Given all of this information, you may want to do both if you’re processing PPC pages before they’re created. In short, create PPC pages on a subdomain. as well as mark them as noindex.


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What if PPC landing pages already exist?

The decision can be a bit tricky if you’ve just started working on a website and find that PPC landing pages already exist.

First, you need to examine the performance data of these pages in Google Search Console and estimate the number of impressions and clicks these pages receive from search.

If PPC Landing Page No works well

If a page doesn’t perform well in search and there’s an alternative SEO page for it, you can simply tag it as noindex and move it to a subdomain.

You can try to canonicalize a PPC page instead of using the noindex tag on its SEO alternative page. However, this may not solve duplication or cannibalization issues, as Google may ignore the canonical tag and choose to index both pages.

However, since this solution requires the least amount of effort, you might want to test it first and try to implement the correct canonical symbols on a few PPC landing pages and see if Google honors your canonical symbols.

If the PPC landing page works well and there is no alternative SEO page

If a PPC page performs well in search or could potentially perform well in search when optimized (which can be indicated by seeing that the page is getting a lot of impressions in GSC) and there is no corresponding SEO page, you can copy the contents of the PPC page to a new SEO page with an optimized URL.

You can then redirect your existing PPC page to this newly created SEO page. Finally, you can recreate the PPC page at a different URL and tag it as noindex so that the PPC campaign doesn’t get interrupted.

Use this approach if you want to have two separate pages for PPC and SEO and want the URL to be optimized and the PPC page to have less content optimizations.

Note. If the PPC page URL is suitable and you are allowed to optimize the PPC page for SEO, then definitely use this much easier approach.

If the PPC landing page works well and there is an alternative SEO page

If a PPC page is performing well and attracting a few clicks from search, and there is an SEO alternative for it, you can simply redirect the PPC page to an SEO page, create a new PPC page with a different URL, and tag it as noindex.

Here is an infographic summarizing the SEO process for handling PPC landing pages.

How to Handle PPC Landing Pages for SEO - Diagram.

What to look for before making changes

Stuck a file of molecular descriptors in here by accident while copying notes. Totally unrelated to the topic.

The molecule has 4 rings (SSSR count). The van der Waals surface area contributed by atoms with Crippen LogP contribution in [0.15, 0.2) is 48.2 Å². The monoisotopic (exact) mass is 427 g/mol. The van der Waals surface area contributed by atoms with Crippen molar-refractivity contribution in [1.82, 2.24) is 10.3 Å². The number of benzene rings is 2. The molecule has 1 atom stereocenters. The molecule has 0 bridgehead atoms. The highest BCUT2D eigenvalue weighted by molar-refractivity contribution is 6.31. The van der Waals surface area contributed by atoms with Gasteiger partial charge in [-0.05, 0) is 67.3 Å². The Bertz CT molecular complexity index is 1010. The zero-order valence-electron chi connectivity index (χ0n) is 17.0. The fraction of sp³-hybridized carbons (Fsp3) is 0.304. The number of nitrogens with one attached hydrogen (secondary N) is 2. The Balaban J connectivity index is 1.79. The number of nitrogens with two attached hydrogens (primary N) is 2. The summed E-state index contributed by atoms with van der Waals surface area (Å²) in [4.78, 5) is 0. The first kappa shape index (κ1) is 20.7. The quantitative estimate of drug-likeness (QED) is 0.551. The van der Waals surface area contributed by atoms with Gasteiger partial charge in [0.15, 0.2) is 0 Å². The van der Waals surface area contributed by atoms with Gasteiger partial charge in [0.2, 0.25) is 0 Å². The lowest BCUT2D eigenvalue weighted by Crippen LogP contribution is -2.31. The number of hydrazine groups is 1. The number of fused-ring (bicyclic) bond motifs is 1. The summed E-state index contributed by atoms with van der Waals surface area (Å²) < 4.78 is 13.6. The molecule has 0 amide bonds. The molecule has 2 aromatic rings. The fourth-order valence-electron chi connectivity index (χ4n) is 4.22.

There is a line between perfect SEO recommendations and what you can actually accomplish in real life.

It is not always possible to disable the indexing of every PPC page and move it to a subdomain. We need to consider the following:

  • Number of pages: Does the problem occur on 2-3 pages or hundreds of pages? If you’re only dealing with a few pages, you can easily implement the “don’t index, then go to subdomain” approach.
  • Server part: Does the client have the resources to create and move pages to the subdomain? If it doesn’t, you can skip this part and stick with noindex.
  • Impact/Force: Resources are required to create new pages and redirect existing PPC pages. Is it worth the effort? Does the expected result justify the impact of processing existing PPC pages compared to the minimum SEO settings for the PPC page?

Approach in practice

For one client, a small e-commerce business, I decided to make minimal SEO tweaks to their existing PPC pages and leave them alone. I optimized the title tag, didn’t change the H1, changed the H2 where applicable, and added keywords when needed.

I chose to use this approach because:

  • The client site was small. The effort won’t justify the impact of just a few PPC pages.
  • The existing PPC pages did not compromise or destroy any important pages on the website.

Before you rush to implement SEO recommendations for working with PPC pages, first assess the situation. Before making a decision, look at the data and the expected outcome/impact.


The opinions expressed in this article are those of the guest author and not necessarily the search engine. Staff writers are listed here.


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about the author

Sarah Taher is a Canadian SEO Consultant with over 8 years of experience in the field. She is best known for her SEO tips and tricks, which she shares on her Linkedin account. You can subscribe to her newsletter and check out her blog here.